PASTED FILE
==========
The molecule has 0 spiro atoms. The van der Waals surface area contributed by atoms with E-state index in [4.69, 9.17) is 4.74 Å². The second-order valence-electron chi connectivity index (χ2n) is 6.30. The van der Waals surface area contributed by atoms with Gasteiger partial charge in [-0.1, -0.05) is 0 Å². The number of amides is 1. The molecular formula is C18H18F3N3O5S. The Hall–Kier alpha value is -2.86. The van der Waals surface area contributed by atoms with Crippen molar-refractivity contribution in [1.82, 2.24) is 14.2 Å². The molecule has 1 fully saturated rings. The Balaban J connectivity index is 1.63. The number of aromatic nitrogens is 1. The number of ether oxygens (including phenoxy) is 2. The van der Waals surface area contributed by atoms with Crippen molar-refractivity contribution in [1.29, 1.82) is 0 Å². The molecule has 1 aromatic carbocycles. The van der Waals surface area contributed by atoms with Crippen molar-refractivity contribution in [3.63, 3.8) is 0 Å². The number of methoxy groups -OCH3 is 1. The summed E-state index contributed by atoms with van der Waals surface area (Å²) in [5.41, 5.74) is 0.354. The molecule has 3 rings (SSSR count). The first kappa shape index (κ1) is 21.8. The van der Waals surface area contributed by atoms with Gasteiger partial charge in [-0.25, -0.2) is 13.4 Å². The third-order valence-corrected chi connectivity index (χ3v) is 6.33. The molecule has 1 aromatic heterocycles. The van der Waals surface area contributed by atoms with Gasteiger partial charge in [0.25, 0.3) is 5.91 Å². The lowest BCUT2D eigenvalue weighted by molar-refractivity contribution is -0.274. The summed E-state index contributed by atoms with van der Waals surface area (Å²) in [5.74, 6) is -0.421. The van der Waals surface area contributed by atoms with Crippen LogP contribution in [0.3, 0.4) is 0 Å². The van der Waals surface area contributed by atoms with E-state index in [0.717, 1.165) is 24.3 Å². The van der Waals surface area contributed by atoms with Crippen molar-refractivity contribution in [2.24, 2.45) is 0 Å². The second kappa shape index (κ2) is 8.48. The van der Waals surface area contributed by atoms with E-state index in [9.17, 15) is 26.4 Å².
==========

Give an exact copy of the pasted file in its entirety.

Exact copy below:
The molecule has 0 spiro atoms. The van der Waals surface area contributed by atoms with E-state index in [4.69, 9.17) is 4.74 Å². The second-order valence-electron chi connectivity index (χ2n) is 6.30. The van der Waals surface area contributed by atoms with Gasteiger partial charge in [-0.1, -0.05) is 0 Å². The number of amides is 1. The molecular formula is C18H18F3N3O5S. The Hall–Kier alpha value is -2.86. The van der Waals surface area contributed by atoms with Crippen molar-refractivity contribution in [1.82, 2.24) is 14.2 Å². The molecule has 1 fully saturated rings. The Balaban J connectivity index is 1.63. The number of aromatic nitrogens is 1. The number of ether oxygens (including phenoxy) is 2. The van der Waals surface area contributed by atoms with Crippen molar-refractivity contribution in [1.29, 1.82) is 0 Å². The molecule has 1 aromatic carbocycles. The van der Waals surface area contributed by atoms with Crippen molar-refractivity contribution in [3.63, 3.8) is 0 Å². The number of methoxy groups -OCH3 is 1. The summed E-state index contributed by atoms with van der Waals surface area (Å²) in [5.41, 5.74) is 0.354. The molecule has 3 rings (SSSR count). The first kappa shape index (κ1) is 21.8. The van der Waals surface area contributed by atoms with Gasteiger partial charge in [-0.25, -0.2) is 13.4 Å². The third-order valence-corrected chi connectivity index (χ3v) is 6.33. The molecule has 1 aromatic heterocycles. The van der Waals surface area contributed by atoms with Gasteiger partial charge in [0.25, 0.3) is 5.91 Å². The lowest BCUT2D eigenvalue weighted by molar-refractivity contribution is -0.274. The summed E-state index contributed by atoms with van der Waals surface area (Å²) in [5.74, 6) is -0.421. The van der Waals surface area contributed by atoms with Crippen LogP contribution in [0.3, 0.4) is 0 Å². The van der Waals surface area contributed by atoms with E-state index in [0.717, 1.165) is 24.3 Å². The van der Waals surface area contributed by atoms with Crippen molar-refractivity contribution in [2.24, 2.45) is 0 Å². The second kappa shape index (κ2) is 8.48. The van der Waals surface area contributed by atoms with E-state index in [9.17, 15) is 26.4 Å².